Researchers have noted that the most common type of medication error involving a child patient is when the prescribed medication is an analgesic or a cold/cough syrup. Commonly, these medications result in the pharmacist providing patients with a double-dose of the prescribed medication. That being said, it is not unheard of for a pharmacist to give a parent the wrong medication altogether.

When a pharmacist error results in patient harm, the injured patient may be able to pursue a claim for compensation through a Maryland pharmacy error lawsuit. While proving that an error was made is not necessarily difficult in many cases, establishing that the error resulted in a patient’s injuries can be challenging. For this reason, many pharmacy error cases require expert testimony to help prove causation.

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Prescription errors can have devastating consequences for people of any age. The wrong dosage or medication can have long-lasting consequences and, in some cases, can be fatal. A recent article shows how children may be at greater risk for prescription errors in some circumstances. Since some medication is produced at dosages that are too high for children, they have to be reduced. The process of creating a smaller dosage is another opportunity for prescribers and pharmacists to make mistakes and for miscommunications to occur.

In the case of a Maryland prescription error, a plaintiff must demonstrate that the defendant was negligent by failing to meet the relevant standard of care. An example of this might be a pharmacist’s failure to administer the prescribed dosage. In these cases, a plaintiff may be entitled to compensation for their injuries.

Article Reveals Life-Threatening Errors in Administration of Flecainide to Children

Flecainide, an oral antiarrythmic drug, can be prescribed to treat supraventricular tachycardia or atrial fibrillation. However, it is only available commercially in doses of 50 mg, 100 mg, and 150 mg, so when given to infants and small children, who require smaller doses, it has to be given in the form of a suspension. A recent article discusses how there have been life-threatening errors during the preparation of the suspension, resulting in serious overdoses.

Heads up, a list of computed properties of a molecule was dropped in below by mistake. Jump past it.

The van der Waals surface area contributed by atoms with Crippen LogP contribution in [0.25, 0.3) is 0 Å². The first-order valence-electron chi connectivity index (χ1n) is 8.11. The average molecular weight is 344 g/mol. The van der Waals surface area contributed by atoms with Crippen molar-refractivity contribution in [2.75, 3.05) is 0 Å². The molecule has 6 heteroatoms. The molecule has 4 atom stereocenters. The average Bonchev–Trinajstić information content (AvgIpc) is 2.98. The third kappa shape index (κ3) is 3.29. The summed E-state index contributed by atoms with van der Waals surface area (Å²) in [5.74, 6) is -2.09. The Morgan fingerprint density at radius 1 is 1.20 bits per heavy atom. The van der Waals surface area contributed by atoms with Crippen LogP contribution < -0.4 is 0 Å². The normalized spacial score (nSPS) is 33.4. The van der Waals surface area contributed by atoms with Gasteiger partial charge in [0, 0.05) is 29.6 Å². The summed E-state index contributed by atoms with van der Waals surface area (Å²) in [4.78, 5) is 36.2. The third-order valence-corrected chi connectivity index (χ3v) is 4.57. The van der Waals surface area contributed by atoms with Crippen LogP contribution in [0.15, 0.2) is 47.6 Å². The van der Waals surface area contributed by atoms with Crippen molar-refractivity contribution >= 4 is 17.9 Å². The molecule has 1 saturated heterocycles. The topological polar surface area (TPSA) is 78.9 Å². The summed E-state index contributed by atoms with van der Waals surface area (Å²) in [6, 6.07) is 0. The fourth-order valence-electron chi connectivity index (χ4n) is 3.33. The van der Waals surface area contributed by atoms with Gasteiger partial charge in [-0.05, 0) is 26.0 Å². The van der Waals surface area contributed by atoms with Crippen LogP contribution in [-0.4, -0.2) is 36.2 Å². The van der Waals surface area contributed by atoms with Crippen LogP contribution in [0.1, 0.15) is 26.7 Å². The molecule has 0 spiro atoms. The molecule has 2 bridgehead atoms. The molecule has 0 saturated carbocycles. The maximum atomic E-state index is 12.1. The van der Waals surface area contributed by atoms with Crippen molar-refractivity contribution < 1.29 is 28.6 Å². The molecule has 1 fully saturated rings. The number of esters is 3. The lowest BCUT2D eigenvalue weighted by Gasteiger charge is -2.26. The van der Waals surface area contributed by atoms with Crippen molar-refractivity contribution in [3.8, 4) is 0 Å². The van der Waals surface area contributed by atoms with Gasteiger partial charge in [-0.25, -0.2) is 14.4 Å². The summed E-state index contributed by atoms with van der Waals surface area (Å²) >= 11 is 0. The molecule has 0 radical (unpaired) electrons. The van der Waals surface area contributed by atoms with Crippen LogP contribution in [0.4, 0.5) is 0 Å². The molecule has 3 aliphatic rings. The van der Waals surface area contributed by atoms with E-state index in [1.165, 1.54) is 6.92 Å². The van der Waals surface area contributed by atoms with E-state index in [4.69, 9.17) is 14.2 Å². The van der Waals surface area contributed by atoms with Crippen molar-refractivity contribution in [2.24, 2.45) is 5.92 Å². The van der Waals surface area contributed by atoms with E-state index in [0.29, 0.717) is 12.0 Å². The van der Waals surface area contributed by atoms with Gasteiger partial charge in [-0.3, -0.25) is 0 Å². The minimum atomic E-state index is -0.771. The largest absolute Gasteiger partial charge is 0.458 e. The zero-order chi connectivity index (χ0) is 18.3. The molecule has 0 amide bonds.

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Most Maryland pharmacy errors occur when an overworked pharmacist receives a correct prescription from a physician and makes an error in filling the prescription. Commonly, these errors include filling the wrong dose of the correct medication, providing the patient with the wrong administration instructions, or filling the prescription with the wrong drug. However, some prescription errors result from a negligent or reckless physician.

Both doctors and pharmacists owe a duty of care to their patients when it comes to prescription medication. However, these duties differ slightly, and for good reason. A pharmacist has no control over the medication a doctor prescribes to his patient, and a doctor has no control over the accuracy of the pharmacist. However, in some cases, these duties overlap.

In a recent article, one pharmacist recounts an error that was made just a few years after he had graduated from pharmacy school. The pharmacist, relatively new at the time, was asked by a physician to prescribe an adult dose of medication to a child. When the pharmacist questioned what he believed to be too high a dose for a child, the doctor assured the pharmacist that it was appropriate because the child was “adult-sized.”

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By some estimates, medical errors are among the top three causes of death in the United States. While the classification of a medical error is broad, including surgical errors and medical malpractice, the classification also includes pharmacy errors. Indeed, there are tens of thousands of pharmacy errors each year, and this number is likely a gross underestimate because nearly all errors that do not result in serious injuries or death go unreported.

When pharmacy errors are reported, authorities take them very seriously. Indeed, a recent article discusses one pharmacist who was found guilty of reckless homicide and imprisoned for six months after an error he made resulted in a young girl’s death. While this is rare, it does happen because the law does not necessarily require intentional conduct to find someone guilty of a homicide.

According to a recent news report, the pharmacist who was responsible for the young girl’s death has tried to turn his life around with the help of a seemingly unlikely friend – the father of the girl who died from the pharmacist’s mistake. In the wake of his daughter’s death, the girl’s father decided that he did not believe the pharmacist intended to cause an error and that he wanted to do what he could to emotionally support the pharmacist while he was in jail. The two men became friends and have since begun to work together to help raise awareness around issues of pharmacy errors.